One of the biggest things I realized after college, was just how much of life people make up as they go (and don't really admit). The path to success is often bumpy and the definition of success is something that can change too. I've been reflecting a lot on my career and what I want lately, which prompted me to think: If I could have given myself some advice when I graduated, what would that be? I came up with a few things that might be helpful to those transitioning into their first full-time job out of college.
make time for the things you love (that aren't work related)
I unfortunately learned this the hard way. After college, I dove into my first two jobs with the kind of vigor that resulted in staying late at the office all the time, taking work home and for a while, loosing myself outside of work. I spent extra time on details (that didn't have much effect on the big picture) and never made time for the hobbies that gave me actual joy. In contrast, my time in college was richly spent studying and working with different types of media, dabbling in photography, and regularly making time for nature and travel. Cut to working 8-5 pm (and then some) on a computer screen all day and suddenly I forgot what my interests were. The lines were especially blurred for me working in social media (my current job), because that's something I personally enjoy as well. My advice: hobbies are important! It's so valuable to hold onto what makes you happy outside of work, so that you don't suddenly become the kind of person who can't answer what interests they have.
[Note: this Darling Magazine article is worth a read!]
don't spend all your money on breaks with coworkers
This can sneak up on you without really realizing it. When I first started at a startup, we had a small team that spent a lot of time bonding (i.e. cue the happy hours, sushi stops, lunches and cocktails). It quickly became clear to me that my entry-level salary wasn't going to stretch for quite that much fun every week. My solution? Most the time I make food at home and save a lunch out for maybe twice a month. I can still go and hang out, but it's cheaper to grab a "liquid lunch" (even if it's just an iced tea) than dropping $15-20 on lunch all the time. I actually like making my own food anyway because it's typically healthier. #bonus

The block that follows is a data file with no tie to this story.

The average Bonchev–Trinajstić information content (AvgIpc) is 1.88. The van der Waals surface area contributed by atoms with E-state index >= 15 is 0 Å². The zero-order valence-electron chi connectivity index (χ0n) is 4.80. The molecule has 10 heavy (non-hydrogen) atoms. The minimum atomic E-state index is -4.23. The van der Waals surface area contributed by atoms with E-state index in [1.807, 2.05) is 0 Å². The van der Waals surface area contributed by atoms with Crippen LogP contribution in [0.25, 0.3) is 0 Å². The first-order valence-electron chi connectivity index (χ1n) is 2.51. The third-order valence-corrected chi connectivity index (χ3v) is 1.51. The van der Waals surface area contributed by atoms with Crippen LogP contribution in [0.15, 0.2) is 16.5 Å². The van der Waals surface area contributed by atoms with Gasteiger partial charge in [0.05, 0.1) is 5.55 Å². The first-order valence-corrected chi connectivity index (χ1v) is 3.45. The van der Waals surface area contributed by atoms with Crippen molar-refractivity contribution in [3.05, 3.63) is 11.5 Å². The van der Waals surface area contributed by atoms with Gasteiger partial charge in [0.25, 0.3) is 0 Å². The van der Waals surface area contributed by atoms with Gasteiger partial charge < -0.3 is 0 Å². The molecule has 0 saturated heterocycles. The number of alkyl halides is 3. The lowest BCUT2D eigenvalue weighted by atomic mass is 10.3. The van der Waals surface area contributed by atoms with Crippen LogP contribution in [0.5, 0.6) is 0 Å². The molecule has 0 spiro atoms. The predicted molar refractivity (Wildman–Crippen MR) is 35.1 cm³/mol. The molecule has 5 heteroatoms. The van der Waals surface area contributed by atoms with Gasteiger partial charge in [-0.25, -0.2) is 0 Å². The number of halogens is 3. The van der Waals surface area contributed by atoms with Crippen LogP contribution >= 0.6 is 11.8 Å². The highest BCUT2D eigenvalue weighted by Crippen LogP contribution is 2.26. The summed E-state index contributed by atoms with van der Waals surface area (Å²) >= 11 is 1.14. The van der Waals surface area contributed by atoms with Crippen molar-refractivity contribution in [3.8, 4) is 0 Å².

don't be afraid to ask for a raise or a higher starting salary
A career counselor once said to me, "If you get to the point where you're sitting there with a job offer, they need you more than you need them." She elaborated that it takes a lot to hire someone, so when you're in the acceptance phase, it's a good idea to practice negotiating for something (starting over and finding someone else is often a huge pain for employers). If a higher pay isn't within reach though, you can negotiate low-cost perks like work from home days, flexible schedules, an extra week of vacation, etc. In the bigger picture, there are a lot of things that don't affect your employer all that much, but can be a huge plus personally.
make a savings plan (Yes, it's still possible on an entry level salary)
Again, this often falls under the category of people making things up as they go. Not everybody grows up being taught how to handle their money well (or at all), so it's a good idea to take initiative to educate yourself and find a plan that works for you. You'll be better off than most if you can learn that right out of college. A couple of my favorite resources for all things money-related-for-novices are: Millennial Money Man, Dave Ramsey (totally cheesy, I know, but there are some solid ideas preached) + Gen Y Planning.
While I certainly don't want this post to end on a "wish I would have" note, I will say that taking chance gets harder once you settle into a job and get used to a steady paycheck. I don't feel terribly tied down yet, but I'm also probably not going to take off and teach a year in Asia anytime soon. It was surely a thought when I was fresh out of college though and something I'm also sure I wouldn't have regretted. The most equally fun and terrifying times in life are those "what if's" and it's not a bad idea to ensure you're taking enough chances in life to squash those potential regrets.
What are some tips you'd give to yourself after college, if you could?